Former Livingston chief executive Ged Nixon has broken his silence on the bitter feud with principle shareholder Neil Rankine and claims his court action will not place the club in jeopardy.
Nixon ended a self-imposed 14-month media blackout yesterday after the Court of Session in Edinburgh postponed his bid to have funds frozen in the club until 23 December.
The Livingston supporter has refuted suggestions that his attempt to recoup the £311,000 he loaned the Championship outfit will force the troubled club into a third administration.
The court hearing to decide whether he will have that money repaid has been scheduled for February next year.
Nixon, who stepped down from his post in October 2013, said: “It’s been put to me that this could put the club in jeopardy but I don’t accept that. The club has received over £400,000 in transfer fees this calendar year, it’s had record season ticket sales, record gate receipts this season to date and if Mr Rankine was carrying out the cost-cutting measures that he was proposing, then I see absolutely no reason why it is in jeopardy.
“If it is in jeopardy then I question why he [Rankine] himself has taken back a significant six-figure sum, by his own admission, and paid back other directors of both Livingston 5 and the football club.
“By that I mean [club vice-chairman] Robert Wilson and Carolyn Sumner, to whom he has admitted paying back all of the loan. Gordon McDougall also receives repayment of his loan on a regular basis.”
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Explaining why he was left with no option but to take court action, Nixon added: “I was quite prepared to stand aside as chief executive as our relationship became irreparable but the matter of settlement to what I was due had to be agreed.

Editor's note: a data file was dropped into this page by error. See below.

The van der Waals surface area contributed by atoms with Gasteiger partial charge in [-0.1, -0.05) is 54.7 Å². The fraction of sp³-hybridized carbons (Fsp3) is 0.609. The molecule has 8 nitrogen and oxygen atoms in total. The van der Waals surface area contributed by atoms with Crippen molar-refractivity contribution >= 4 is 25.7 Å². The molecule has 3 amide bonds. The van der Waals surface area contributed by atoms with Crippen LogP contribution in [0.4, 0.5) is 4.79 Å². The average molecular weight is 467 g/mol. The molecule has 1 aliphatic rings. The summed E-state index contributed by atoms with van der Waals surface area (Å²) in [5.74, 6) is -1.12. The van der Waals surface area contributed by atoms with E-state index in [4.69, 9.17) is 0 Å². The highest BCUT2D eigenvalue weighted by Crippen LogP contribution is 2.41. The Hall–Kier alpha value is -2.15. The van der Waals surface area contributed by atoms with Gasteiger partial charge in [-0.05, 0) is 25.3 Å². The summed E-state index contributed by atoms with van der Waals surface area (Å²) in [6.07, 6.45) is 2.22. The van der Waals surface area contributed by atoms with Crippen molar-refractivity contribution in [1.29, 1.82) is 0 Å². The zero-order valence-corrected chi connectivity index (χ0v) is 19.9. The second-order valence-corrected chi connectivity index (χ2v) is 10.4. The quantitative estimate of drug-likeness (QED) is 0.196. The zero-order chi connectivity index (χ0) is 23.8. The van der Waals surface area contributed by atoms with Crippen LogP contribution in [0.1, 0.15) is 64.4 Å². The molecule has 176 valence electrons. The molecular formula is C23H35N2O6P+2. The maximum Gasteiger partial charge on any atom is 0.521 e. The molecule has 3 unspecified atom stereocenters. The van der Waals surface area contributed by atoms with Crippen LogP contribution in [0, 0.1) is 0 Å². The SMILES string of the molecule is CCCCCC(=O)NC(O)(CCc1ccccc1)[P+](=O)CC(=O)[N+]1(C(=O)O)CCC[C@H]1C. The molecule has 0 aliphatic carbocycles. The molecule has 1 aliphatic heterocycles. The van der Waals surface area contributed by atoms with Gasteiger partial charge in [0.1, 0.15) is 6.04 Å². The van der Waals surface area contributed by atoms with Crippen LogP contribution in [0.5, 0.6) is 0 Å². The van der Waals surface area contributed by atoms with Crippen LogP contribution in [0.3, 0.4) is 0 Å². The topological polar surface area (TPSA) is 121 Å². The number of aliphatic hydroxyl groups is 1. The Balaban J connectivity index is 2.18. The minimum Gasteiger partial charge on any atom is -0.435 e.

“There were two agreements in place, and in one I was willing to reduce my claim by over a third, but both were reneged upon.
“A third proposal, again with a reduction and a time to pay, was refused. It was pretty clear to me that there was nowhere else to go.”
Nixon also denies that he was solely behind the undeclared bonus saga in which the Lions were hit with a five-point penalty and £10,000 fine by the SPFL last month.
He added: “At no time during the tenure of my involvement at the club were any club funds paid to players, officials, or anybody else for that matter, by way of bonuses. What was paid to players were monies given directly by directors and investors for the players and I was party to the distribution of that.
“How that was construed as me doing this without the consent of others is perfectly risible.”
He continued: “It’s unfortunate it’s come to the mud-slinging but I’ve had enough of it.”
Asked to explain what led to his public fall-out with Rankine, local businessman Nixon, who helped take the club out of administration with Rankine and McDougall in 2009, said: “There was an issue around the summer of 2013 with the SPFL league reconstruction and I think this has a lot do with it.
“Neil, along with Robert Wilson, asked me to stand with them and remove Gordon from the board. I refused to do that.
“I felt Gordon was the right man to lead the club, although we had a disagreement over league reconstruction.
“There was no-one else capable in our organisation of being club chairman, I refused to back Neil on that matter and relations from that point deteriorated.”
Asked to respond to Nixon’s allegations, principle Livingston shareholder Rankine said: “If Nixon does win, he busts the club. He can’t win. If Nixon proves his loan is different and is repayable on demand, then surely are the other directors’ loans.”
On suggestions he tried to oust McDougall, Rankine said: “If I wanted rid of Gordon he would not be the chairman anymore. There was no getting rid of Gordon McDougall. That’s absolute nonsense.”
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